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Johannes Brahms

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Blythe spirit

Leaving the Cutler Majestic after the opening night of Opera Boston’s latest Offenbach, La Grande-Duchesse de Gérolstein , you could see the smiling faces of an audience that had had a good time.
Opera Boston’s Offenbach, Thomas Quasthoff, the BSO, Boston Baroque, and BU’s Sondheim
By LLOYD SCHWARTZ  |  May 14, 2010
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SXSW 2010 (Wednesday): [Photos] Brahms, Trespassers William, Magic Magic

Photos of Brahms, Trespassers William, Magic Magic, and Japanther, performing live at SXSW
Plus Japanther, live at SXSW, March 17, 2010
By KELLY DAVIDSON  |  March 19, 2010
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New stuff

One thing that impressed me was that dance invention seems to be making a comeback as a major challenge for young choreographers after years of being stirred into the multimedia stew.
Pacific Northwest Ballet, Twyla Tharp, and much more in New York
By MARCIA B. SIEGEL  |  January 22, 2010
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2009: The year in Classical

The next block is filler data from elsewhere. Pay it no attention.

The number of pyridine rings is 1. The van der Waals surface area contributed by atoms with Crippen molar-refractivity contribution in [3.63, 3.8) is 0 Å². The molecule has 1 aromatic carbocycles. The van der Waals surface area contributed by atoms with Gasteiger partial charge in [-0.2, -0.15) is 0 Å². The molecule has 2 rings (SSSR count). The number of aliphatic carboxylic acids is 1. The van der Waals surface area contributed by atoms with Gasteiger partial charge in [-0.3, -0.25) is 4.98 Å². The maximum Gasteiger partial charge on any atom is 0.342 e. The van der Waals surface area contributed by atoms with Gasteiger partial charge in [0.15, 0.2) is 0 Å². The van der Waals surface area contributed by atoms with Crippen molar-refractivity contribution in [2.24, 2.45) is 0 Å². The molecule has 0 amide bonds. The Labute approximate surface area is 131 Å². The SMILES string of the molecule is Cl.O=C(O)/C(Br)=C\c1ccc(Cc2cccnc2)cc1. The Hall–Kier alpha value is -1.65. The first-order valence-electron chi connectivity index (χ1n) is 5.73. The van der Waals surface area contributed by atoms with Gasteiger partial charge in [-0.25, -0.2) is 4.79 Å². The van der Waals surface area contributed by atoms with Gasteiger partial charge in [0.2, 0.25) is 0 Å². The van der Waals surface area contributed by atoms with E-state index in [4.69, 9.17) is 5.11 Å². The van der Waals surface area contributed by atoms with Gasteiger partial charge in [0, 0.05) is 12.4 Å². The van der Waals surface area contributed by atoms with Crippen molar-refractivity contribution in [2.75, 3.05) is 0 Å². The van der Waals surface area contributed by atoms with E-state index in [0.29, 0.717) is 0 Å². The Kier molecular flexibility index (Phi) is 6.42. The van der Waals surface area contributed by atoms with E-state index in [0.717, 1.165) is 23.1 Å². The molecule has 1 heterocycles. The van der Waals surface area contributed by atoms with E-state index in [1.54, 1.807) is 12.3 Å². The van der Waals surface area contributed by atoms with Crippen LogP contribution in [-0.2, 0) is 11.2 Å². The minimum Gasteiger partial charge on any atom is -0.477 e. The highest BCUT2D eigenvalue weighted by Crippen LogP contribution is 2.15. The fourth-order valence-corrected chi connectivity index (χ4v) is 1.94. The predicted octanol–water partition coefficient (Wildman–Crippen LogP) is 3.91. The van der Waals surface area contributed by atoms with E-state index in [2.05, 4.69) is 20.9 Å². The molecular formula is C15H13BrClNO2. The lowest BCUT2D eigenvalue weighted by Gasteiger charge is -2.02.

This was a queasy year for classical music.
Beating the quease
By LLOYD SCHWARTZ  |  December 25, 2009
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Open spaces

In my review of the memorable Brahms performances Sir Simon Rattle led with the Berlin Philharmonic Orchestra for the Celebrity Series of Boston last month, I should have mentioned that one decision responsible for the beauty and spaciousness of the or
The BSO's Brahms, Ben Zander's Wagner, Collage New Music, and the BEMF's Handel
By LLOYD SCHWARTZ  |  December 04, 2009
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Creationists

Simon Rattle and the BPO, Fabio Luisi and the BSO, John Harbison and Emmanuel Music
Simon Rattle and the BPO, Fabio Luisi and the BSO, John Harbison and Emmanuel Music
By LLOYD SCHWARTZ  |  November 20, 2009


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Blessings: mixed and otherwise

By odd coincidence, in recent weeks we’ve had performances of two important operatic rarities, landmark early works a century apart: 30-year-old Handel’s Amadigi (1715) and 20-year-old Rossini’s Tancredi (1813, his 10th opera!).
Boston Baroque’s Amadigi; Opera Boston’s Tancredi; the BSO’s Beethoven; the Borromeo’s Bartók; Brahms from BCMS and BSOCP